- Kind: Perfectbound
- Pages: 60
- Language: English
- Date Published: December, 2020
- ISBN: 978-1-953252-10-4
In this heartfelt collection, women hide in cracker jack boxes, wine glasses, and designer shoes, all while longing to be seen and heard. Little Girl Gray may first appear a specter, but in Henson’s imagining she is given color and a voice. Henson has a gift for bringing life forth from unexpected places: Trees grow teeth, spiders sing at screen doors, bricks turn to bone, mosquitoes dance the samba. These poems are a testament to the power of the imagination to regenerate life after trauma and loss. —Jessica Chiccehitto Hindman
On the page, Henson has found “our minds’ [own] common ground” with artistry and form as she navigates the innerworkings of the mind. She expertly employs form and spell blinds the reader with precise, magical language as we are drawn into the inner world of a brilliant and troubled psyche. Henson writes, “All she wanted was a big voice, not a whisper…” Little Girl Gray gives voice to the voiceless as it bends the understanding of alter ego, or the other self. With elegant mastery of Sestina, Henson explores what lives in the shadows and confronts the self with boldness and compassion. To say this work is necessary is inadequate. It is essential and bold and creates a living space for the inner life of the poet. —S.J. Stephens
Little Girl Gray’s been tucked
into the waterbed of her looks
and it’s rough here.
She gets seasick and puts the black fabric
of a scarf over her eyes. She doesn’t pretend
to know anything about slavery, but she
does know what it means to be reduced and she
takes her tiny heart and tucks
it in her pocket, pretending
that if she just focuses and looks
in all the right places, into the fabric
of all the right faces, she’ll get herself here—
the real, existing world outside. Here,
where people strive to be, but cannot name, and she
ponders the fabric
of her heart, its arteries tucked
into the clavicle, looking
so feminine—something she can only pretend
to be, as fat girls can only pretend
that being themselves is acceptable here
are the most important thing. She
stares into the eyes tucked
in her head, the thin fabric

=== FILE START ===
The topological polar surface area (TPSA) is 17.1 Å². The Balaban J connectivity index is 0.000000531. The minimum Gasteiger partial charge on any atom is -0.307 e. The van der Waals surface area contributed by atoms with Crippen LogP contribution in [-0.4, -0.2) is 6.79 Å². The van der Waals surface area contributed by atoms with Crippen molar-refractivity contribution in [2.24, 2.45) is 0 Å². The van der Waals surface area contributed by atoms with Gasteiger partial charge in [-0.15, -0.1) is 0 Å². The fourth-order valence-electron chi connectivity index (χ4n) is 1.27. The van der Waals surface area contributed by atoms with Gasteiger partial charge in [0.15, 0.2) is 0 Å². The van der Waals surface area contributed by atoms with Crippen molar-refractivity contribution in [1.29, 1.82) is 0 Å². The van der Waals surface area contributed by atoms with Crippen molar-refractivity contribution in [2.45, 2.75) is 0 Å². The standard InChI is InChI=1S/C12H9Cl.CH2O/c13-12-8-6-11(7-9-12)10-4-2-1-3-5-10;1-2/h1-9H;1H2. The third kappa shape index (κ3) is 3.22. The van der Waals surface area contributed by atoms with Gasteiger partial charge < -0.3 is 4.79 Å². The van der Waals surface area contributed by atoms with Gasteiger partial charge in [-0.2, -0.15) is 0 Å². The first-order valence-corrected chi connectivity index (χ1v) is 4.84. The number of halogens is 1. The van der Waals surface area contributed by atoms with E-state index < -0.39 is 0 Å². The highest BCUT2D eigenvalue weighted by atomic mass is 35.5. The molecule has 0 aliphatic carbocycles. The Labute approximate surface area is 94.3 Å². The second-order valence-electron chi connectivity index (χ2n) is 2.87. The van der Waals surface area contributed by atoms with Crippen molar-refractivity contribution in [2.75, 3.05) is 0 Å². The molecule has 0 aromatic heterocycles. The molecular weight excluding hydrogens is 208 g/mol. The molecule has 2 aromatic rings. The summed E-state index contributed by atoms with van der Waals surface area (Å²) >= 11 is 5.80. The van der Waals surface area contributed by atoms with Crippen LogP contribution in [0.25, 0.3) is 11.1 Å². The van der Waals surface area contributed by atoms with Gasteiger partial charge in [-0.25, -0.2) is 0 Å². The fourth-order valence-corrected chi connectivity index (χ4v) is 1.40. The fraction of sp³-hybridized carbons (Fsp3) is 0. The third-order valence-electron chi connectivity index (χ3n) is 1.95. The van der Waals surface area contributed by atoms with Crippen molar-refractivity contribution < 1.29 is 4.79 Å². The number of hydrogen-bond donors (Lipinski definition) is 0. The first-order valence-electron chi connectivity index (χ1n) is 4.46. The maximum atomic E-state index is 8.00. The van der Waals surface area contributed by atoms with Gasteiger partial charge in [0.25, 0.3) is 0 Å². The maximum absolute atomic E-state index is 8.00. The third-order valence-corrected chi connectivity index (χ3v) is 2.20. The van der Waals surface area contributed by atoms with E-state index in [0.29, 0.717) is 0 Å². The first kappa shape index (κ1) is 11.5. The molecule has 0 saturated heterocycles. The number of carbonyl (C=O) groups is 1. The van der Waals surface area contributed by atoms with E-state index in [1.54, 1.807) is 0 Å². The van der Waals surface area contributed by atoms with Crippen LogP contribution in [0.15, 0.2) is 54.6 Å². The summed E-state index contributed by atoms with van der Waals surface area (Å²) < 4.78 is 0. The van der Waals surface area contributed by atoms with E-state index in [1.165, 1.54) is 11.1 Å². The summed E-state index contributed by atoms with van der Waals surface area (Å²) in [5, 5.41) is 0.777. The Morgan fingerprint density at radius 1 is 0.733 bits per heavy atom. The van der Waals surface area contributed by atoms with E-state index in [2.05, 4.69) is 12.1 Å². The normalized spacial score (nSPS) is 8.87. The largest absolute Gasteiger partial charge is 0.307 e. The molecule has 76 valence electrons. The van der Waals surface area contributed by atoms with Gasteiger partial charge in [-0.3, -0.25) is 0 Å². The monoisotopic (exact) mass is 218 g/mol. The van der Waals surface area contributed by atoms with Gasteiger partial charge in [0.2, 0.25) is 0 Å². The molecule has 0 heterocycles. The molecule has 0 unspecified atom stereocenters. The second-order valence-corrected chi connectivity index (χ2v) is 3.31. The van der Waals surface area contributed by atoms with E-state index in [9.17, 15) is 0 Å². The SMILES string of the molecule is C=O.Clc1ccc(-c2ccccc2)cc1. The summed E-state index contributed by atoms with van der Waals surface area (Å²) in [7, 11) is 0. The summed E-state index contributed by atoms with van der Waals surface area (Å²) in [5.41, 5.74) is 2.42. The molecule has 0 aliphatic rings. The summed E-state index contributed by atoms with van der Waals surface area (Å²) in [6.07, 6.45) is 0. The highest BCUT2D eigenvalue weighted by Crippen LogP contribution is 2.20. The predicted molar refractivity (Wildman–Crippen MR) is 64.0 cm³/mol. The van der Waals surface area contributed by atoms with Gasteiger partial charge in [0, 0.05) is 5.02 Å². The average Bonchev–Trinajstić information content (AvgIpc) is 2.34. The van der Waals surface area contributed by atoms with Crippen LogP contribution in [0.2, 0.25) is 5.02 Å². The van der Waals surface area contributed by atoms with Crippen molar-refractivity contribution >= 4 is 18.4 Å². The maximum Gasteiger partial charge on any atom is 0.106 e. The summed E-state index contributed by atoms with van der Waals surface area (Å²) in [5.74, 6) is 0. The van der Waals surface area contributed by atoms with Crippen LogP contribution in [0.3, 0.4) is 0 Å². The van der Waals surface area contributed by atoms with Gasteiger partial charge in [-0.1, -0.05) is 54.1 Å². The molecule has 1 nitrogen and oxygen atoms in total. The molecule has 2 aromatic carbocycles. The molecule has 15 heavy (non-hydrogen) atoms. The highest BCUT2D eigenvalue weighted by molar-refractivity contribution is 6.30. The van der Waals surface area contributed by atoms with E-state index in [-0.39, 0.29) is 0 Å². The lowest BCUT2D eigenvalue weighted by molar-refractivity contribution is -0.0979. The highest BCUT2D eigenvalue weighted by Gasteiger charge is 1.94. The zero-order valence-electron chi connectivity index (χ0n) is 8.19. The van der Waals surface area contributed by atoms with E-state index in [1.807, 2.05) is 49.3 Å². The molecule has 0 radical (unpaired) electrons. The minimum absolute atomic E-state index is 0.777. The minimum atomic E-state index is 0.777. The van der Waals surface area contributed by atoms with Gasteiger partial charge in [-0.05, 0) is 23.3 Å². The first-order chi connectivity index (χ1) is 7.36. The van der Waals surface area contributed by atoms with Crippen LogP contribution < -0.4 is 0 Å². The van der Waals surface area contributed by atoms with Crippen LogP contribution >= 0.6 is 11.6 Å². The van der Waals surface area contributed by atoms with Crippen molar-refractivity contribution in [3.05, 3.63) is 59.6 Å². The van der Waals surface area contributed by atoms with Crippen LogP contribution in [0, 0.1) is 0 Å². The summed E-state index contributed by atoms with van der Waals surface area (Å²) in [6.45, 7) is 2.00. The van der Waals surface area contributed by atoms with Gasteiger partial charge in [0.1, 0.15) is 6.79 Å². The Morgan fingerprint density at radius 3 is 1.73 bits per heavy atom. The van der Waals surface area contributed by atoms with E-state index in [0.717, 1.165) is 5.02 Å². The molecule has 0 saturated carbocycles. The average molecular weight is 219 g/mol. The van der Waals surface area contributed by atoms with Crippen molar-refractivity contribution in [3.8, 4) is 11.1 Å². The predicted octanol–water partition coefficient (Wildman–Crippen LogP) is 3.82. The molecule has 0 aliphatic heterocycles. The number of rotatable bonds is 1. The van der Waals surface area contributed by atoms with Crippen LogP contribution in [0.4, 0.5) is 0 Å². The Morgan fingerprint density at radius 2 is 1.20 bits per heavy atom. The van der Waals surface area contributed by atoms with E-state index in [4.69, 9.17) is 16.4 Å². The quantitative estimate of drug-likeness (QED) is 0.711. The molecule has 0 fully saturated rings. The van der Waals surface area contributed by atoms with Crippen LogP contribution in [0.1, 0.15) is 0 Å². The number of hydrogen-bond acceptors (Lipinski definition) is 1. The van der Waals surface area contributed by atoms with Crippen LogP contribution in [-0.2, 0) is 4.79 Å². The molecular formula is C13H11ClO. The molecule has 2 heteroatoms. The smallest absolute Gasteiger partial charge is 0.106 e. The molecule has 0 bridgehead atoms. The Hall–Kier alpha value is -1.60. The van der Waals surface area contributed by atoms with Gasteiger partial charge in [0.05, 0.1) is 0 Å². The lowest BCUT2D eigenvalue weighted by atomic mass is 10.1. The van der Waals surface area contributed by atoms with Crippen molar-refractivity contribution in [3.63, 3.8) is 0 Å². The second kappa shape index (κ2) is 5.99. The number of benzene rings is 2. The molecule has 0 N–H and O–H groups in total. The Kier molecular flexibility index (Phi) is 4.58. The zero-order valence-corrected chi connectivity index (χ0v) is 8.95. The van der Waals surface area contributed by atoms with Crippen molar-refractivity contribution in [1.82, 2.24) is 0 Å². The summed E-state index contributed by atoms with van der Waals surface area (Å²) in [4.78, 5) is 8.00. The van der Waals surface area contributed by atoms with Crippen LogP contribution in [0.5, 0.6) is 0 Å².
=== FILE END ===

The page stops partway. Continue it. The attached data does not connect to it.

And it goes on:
of the cornea. The thin fabric
of her dress is a pretend
armor, her legs crossed, tucked
under. She has to be a lady here—
here, where she
only amounts to her gray looks.
When she looks
at the future, she sees a swath of fabric,
can only pretend
a competent answer when people here
ask her who she is. She tries to stay tucked
inside the here and now, but she can’t look
beyond it–the tucked fabric.
She pretends the riddle of now is here.
Megan D. Henson received her MFA in Creative Writing from University of Kentucky. She is the author of one other collection, What Pain Does (Dos Madres Press, 2018). Her work has appeared in various journals including Snapdragon: A Journal of Art and Healing and Gravel. Her short story “Girl, Sick with Stories” won an Honorable Mention in the International Human Rights Art Festival’s 2020 Creators of Justice Literary Award. She teaches at Northern Kentucky University.
J. Michael Skaggs’s award-winning photography has been published in The State of America, Black and White Magazine, B&W+COLOR Magazine, Licking River Review and True NKU. He created the photographs for What Pain Does by Megan Henson. He is the author of Americans Revisited Volume I (Edgecliff Press, 2008). He has exhibited in New York City, New Jersey, Ohio, Kentucky, Vermont, Indiana, Oklahoma and Kansas. Michael received his M.A. in Speech Communication from Montclair State University. He has taught Public Speaking, Intro to Communication Studies and Photojournalism courses at Northern Kentucky University since 2000.